Former Centers for Disease Control and Prevention Director Robert RedfieldRobert RedfieldGottlieb says government's early COVID-19 response was a 'failure of vision' House Democrats expand probe into political interference into CDC during Trump administration Redfield says he thinks virus 'evolved' in lab to transmit better MORE told CNN in an interview that aired Friday he thinks coronavirus originated in a lab in China.
"It's not unusual for respiratory pathogens that are being worked on in a laboratory to infect a laboratory worker," Redfield said.
There is no hard evidence that the virus escaped from a lab, and Redfield noted that his comments are "my opinion."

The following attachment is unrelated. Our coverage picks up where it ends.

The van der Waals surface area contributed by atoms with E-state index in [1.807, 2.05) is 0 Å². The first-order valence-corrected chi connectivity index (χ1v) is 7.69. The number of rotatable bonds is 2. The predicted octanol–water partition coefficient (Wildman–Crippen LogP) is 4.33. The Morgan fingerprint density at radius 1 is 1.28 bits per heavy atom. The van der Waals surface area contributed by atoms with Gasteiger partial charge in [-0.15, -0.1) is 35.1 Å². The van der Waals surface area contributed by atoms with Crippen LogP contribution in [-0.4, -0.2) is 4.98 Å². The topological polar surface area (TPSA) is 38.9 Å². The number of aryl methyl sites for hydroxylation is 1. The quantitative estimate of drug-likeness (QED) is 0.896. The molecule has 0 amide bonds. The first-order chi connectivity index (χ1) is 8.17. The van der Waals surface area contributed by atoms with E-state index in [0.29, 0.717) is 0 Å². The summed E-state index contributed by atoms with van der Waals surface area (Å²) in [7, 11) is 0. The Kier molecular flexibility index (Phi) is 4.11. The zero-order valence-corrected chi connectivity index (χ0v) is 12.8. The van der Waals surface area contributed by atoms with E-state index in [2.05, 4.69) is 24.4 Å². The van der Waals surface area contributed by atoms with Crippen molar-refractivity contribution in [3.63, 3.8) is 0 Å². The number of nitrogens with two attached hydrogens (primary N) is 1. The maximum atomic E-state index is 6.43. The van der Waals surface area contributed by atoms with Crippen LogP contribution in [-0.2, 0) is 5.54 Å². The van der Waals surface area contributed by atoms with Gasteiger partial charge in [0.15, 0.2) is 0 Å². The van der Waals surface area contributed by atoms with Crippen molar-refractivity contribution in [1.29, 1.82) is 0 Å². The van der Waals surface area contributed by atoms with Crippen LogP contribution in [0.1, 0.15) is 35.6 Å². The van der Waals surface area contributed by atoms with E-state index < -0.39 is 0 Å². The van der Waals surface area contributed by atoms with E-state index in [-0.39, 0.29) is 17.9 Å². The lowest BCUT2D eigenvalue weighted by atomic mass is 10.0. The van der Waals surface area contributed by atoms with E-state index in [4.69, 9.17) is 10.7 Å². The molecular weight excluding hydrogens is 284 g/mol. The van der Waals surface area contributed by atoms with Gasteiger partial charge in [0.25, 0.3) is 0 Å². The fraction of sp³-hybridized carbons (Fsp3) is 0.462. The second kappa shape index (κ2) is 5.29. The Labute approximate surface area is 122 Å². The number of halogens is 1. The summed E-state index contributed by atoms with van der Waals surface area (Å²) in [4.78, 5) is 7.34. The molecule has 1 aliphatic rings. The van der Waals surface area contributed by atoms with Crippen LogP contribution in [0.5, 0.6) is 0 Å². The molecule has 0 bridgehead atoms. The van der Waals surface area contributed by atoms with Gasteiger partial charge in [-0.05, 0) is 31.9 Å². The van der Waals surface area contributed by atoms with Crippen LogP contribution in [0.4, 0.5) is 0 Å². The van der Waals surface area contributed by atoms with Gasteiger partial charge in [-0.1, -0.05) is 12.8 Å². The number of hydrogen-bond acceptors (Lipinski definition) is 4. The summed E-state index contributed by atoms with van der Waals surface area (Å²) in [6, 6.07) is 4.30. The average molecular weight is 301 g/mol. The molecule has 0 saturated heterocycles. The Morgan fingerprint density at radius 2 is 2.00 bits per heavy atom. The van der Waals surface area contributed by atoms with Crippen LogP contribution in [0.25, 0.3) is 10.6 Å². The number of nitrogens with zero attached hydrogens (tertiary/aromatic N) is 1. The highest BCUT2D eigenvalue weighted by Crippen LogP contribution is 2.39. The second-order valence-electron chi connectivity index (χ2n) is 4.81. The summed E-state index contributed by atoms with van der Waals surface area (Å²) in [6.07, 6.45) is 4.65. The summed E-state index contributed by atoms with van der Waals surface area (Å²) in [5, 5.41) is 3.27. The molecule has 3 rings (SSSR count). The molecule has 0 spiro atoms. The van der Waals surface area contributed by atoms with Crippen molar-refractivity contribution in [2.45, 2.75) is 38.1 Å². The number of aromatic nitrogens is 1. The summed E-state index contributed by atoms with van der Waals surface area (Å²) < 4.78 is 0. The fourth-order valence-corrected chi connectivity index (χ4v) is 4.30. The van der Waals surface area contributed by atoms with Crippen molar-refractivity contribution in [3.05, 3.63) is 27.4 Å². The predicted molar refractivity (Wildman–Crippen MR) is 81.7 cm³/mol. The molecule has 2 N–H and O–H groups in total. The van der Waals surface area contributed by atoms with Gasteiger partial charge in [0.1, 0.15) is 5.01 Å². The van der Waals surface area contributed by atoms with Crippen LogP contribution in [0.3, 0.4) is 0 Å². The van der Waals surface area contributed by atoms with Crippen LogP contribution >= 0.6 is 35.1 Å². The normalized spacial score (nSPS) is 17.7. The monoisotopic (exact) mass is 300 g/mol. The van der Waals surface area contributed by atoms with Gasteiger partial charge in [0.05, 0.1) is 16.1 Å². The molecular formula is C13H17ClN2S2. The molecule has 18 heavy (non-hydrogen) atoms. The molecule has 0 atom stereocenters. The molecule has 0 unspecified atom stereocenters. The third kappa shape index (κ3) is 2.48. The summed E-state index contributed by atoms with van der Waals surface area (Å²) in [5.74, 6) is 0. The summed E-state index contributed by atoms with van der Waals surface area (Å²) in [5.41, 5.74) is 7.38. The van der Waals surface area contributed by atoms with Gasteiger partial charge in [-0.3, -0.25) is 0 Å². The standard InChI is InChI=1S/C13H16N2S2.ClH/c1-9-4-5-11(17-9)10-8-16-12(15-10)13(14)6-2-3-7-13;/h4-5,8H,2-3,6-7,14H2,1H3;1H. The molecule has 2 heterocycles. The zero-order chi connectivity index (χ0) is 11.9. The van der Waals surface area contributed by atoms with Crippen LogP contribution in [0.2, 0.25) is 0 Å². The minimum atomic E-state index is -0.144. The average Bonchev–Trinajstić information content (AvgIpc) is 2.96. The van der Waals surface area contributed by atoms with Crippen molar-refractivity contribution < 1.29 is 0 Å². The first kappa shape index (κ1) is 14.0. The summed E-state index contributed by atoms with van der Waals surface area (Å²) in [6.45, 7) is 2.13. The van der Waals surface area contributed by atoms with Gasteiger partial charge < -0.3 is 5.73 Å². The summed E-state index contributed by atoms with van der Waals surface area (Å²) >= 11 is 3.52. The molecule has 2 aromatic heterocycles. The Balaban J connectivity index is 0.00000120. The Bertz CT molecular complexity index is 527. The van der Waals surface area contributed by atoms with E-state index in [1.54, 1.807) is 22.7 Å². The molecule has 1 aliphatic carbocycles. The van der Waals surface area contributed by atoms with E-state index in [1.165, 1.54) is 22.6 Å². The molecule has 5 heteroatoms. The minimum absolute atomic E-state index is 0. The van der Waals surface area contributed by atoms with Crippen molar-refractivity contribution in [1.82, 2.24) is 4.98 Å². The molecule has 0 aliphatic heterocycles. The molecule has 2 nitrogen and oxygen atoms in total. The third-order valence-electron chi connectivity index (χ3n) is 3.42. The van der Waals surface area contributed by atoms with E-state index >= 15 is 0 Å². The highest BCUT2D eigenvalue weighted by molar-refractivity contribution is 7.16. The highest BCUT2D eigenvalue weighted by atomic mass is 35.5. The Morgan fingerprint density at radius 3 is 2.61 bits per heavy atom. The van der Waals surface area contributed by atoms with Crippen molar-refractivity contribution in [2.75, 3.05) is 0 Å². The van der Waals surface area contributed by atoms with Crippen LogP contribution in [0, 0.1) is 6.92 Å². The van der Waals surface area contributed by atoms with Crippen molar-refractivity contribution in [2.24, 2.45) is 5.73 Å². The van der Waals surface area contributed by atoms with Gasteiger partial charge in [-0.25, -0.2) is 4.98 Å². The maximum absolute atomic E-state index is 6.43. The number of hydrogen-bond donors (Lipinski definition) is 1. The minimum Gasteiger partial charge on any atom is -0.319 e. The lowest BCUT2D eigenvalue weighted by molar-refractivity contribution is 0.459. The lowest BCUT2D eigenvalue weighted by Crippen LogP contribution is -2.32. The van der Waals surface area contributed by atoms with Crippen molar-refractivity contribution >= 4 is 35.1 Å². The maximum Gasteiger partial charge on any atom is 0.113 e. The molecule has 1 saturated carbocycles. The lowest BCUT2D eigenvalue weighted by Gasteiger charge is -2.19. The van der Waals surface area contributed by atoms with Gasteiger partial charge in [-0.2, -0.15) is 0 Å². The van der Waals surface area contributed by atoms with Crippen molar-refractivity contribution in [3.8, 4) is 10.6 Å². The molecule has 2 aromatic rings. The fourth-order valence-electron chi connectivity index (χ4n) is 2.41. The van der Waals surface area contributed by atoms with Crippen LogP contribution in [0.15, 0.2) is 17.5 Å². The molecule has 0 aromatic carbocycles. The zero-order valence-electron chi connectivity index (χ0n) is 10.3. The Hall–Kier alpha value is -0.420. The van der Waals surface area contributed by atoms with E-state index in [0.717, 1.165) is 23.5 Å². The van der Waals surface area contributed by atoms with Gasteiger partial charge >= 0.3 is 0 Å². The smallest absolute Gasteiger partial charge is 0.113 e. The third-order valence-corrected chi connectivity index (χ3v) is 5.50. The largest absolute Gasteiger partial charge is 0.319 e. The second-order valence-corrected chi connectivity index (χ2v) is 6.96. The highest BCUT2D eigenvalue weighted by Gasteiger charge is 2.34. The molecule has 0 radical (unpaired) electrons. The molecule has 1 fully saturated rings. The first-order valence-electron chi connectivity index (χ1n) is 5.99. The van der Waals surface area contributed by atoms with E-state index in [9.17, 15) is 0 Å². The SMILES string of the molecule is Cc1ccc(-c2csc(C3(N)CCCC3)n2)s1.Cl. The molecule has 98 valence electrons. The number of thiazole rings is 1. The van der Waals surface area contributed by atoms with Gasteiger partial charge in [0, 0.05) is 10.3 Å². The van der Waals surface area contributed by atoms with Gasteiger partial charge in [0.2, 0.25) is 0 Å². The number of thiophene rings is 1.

A World Health Organization (WHO) team has called the theory that the virus escaped from a lab "extremely unlikely."
“The findings suggest that the laboratory incidents hypothesis is extremely unlikely to explain the introduction of the virus to the human population," Peter Ben Embarek, a WHO expert, said in February.
The WHO team has suggested that the virus passing from a bat through an intermediary animal to humans is the most likely origin, The Associated Press reported.
Redfield said he did not think it makes "biological sense" that the virus would be able to spread so well between humans if it had just made the jump from animals to humans. The Wuhan Institute of Virology has been a focus of the theory that the virus escaped from a lab.
"I do not believe this somehow came from a bat to a human," Redfield said.
Still, he noted continued uncertainty. "Science will eventually figure it out," he said.